Brewer v. Mele

Citation298 A.2d 156,267 Md. 437
Decision Date20 December 1972
Docket NumberNo. 96,96
PartiesWilliam BREWER v. Dominic J. MELE et al.
CourtMaryland Court of Appeals

R. Roger Drechsler, Baltimore, for appellant.

William K. Connor, Bel Air, for Dominic J. Mele.

Cypert O. Whitfill, Bel Air, for Raymond Leard.


CHARLES E. MOYLAND, Jr., Special Judge.

It is the realistic judgment of state and national constitutions as well as that of the common law that personal liberties must sometimes yield to the needs of public order upon the basis of probabilities which are less than certainties. The balance, painstakingly arrived at, is adjusted to reduce significantly the incidence of mistake, but it does not presume to eliminate it. That a decision based upon probable cause should upon occasion yield an improbable consequence is of the very nature of such reliance upon probability. Inherent in the process is the sometime bad arrest of the guilty and the sometime good arrest of the innocent.

The appellant, William Brewer, may well have been the victim of one of the mistakes to which the system is sometimes heir. On the early evening of Friday, June 9, 1967, he was arrested at his home on Joppa Road in the Perry Hall section of Baltimore County. He was charged with having received a stolen tractor and with the cognate offenses of grand larceny and breaking and entering. He was transported first to the Benson Police Barracks and then to the Harford County Police Station. He remained in custody for between two and two and one half hours before posting bond to guarantee his reappearance. He set out immediately to demonstrate his innocence. At a meeting on June 22, 1967, with the state's attorney for Harford County, the sheriff, and the deputy sheriff who had been the investigating officer, the appellant, accompanied by his wife and his lawyer, produced not only documentary evidence and the dealer who had sold him the tractor, but two other witnesses to establish that he had been the innocent and bona fide purchaser of the tractor. The state's attorney was persuaded that the charges were unfounded and dismissed the warrants.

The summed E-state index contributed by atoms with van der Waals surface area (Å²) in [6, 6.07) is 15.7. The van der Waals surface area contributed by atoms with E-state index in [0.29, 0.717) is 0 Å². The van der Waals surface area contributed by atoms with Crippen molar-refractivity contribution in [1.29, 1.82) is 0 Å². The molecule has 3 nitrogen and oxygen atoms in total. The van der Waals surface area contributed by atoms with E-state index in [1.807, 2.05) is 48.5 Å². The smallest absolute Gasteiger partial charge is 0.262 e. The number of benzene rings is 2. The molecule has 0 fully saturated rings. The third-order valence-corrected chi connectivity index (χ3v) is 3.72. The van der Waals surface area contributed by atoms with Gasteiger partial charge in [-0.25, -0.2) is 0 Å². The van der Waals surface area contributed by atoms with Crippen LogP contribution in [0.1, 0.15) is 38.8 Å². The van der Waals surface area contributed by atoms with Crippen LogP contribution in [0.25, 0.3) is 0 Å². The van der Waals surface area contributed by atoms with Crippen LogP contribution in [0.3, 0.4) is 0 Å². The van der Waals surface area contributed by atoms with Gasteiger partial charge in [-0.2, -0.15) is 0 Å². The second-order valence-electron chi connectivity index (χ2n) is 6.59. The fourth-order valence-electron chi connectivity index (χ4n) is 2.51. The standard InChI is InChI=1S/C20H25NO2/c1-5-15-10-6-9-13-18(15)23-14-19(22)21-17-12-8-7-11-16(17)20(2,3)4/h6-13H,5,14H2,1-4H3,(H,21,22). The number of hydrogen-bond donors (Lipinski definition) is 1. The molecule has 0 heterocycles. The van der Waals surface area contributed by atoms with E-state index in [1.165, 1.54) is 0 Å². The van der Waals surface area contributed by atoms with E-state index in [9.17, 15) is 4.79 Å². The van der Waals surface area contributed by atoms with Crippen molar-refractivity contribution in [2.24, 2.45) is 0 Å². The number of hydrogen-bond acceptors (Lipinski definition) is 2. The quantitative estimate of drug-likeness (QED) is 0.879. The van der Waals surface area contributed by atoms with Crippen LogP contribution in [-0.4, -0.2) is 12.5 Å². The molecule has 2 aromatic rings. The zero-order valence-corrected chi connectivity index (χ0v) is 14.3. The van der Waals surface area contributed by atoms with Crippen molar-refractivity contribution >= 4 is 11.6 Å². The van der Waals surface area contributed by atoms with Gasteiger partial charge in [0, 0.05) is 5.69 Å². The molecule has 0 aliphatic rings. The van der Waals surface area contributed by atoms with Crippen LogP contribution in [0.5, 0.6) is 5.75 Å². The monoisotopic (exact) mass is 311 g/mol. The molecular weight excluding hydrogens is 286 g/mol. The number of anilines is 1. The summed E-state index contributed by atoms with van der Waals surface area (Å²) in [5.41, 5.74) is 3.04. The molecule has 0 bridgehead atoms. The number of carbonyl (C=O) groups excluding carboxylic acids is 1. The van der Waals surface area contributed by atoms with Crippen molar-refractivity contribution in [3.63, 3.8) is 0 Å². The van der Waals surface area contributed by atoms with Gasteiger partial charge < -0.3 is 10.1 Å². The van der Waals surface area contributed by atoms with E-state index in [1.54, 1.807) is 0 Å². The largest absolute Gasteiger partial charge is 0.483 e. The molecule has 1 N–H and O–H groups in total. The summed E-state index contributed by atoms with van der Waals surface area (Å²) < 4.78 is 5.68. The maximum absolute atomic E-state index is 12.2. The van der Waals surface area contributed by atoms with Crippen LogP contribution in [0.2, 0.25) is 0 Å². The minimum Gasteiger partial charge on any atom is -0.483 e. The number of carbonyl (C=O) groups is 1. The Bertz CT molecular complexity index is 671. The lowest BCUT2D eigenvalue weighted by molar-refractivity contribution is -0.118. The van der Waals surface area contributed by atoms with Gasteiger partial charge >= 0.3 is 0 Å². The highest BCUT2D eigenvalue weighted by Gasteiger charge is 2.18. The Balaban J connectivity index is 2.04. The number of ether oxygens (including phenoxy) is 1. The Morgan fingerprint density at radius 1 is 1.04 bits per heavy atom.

To the appellant, criminal vindication was but partial solace. Having been inconvenienced, embarrassed and chagrined at the clutch of circumstance into which he had been thrust, he sued in the Circuit Court for Harford County those he believed to be his tormentors, the appellees Dominic J. Mele and Raymond Leard, for both false imprisonment and malicious prosecution.

Mele was the deputy sheriff for Harford County who had investigated the tractor theft and who had applied for arrest warrants against the appellant. Leard was the state trooper who, pursuant to those warrants, arrested the appellant. The malicious prosecution charge was predicated upon the application for the warrants. The false imprisonment charge was predicated upon the execution of the warrants.